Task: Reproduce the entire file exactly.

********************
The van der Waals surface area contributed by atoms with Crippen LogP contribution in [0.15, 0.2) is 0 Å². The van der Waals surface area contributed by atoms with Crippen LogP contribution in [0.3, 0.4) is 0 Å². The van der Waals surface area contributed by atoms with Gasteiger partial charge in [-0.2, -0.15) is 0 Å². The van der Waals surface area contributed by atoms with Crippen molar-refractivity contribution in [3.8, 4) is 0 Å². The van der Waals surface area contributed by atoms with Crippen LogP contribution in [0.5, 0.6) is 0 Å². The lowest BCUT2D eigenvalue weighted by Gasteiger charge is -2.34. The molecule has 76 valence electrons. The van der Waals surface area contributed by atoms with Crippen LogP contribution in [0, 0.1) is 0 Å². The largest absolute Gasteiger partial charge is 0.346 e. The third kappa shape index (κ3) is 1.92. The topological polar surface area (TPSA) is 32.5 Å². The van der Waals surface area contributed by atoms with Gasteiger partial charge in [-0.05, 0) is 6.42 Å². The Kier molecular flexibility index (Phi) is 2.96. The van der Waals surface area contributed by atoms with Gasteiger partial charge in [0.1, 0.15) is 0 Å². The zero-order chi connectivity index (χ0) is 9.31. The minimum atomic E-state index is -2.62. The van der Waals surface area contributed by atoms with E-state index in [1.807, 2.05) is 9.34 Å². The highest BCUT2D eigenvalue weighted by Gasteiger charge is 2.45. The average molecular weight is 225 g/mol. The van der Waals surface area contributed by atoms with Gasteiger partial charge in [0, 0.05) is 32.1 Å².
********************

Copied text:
The van der Waals surface area contributed by atoms with Crippen LogP contribution in [0.15, 0.2) is 0 Å². The van der Waals surface area contributed by atoms with Crippen LogP contribution in [0.3, 0.4) is 0 Å². The van der Waals surface area contributed by atoms with Gasteiger partial charge in [-0.2, -0.15) is 0 Å². The van der Waals surface area contributed by atoms with Crippen molar-refractivity contribution in [3.8, 4) is 0 Å². The van der Waals surface area contributed by atoms with Crippen LogP contribution in [0.5, 0.6) is 0 Å². The lowest BCUT2D eigenvalue weighted by Gasteiger charge is -2.34. The molecule has 76 valence electrons. The van der Waals surface area contributed by atoms with Crippen LogP contribution in [0, 0.1) is 0 Å². The largest absolute Gasteiger partial charge is 0.346 e. The third kappa shape index (κ3) is 1.92. The topological polar surface area (TPSA) is 32.5 Å². The van der Waals surface area contributed by atoms with Gasteiger partial charge in [-0.05, 0) is 6.42 Å². The Kier molecular flexibility index (Phi) is 2.96. The van der Waals surface area contributed by atoms with Gasteiger partial charge in [0.1, 0.15) is 0 Å². The zero-order chi connectivity index (χ0) is 9.31. The minimum atomic E-state index is -2.62. The van der Waals surface area contributed by atoms with E-state index in [1.807, 2.05) is 9.34 Å². The highest BCUT2D eigenvalue weighted by Gasteiger charge is 2.45. The average molecular weight is 225 g/mol. The van der Waals surface area contributed by atoms with Gasteiger partial charge in [0, 0.05) is 32.1 Å².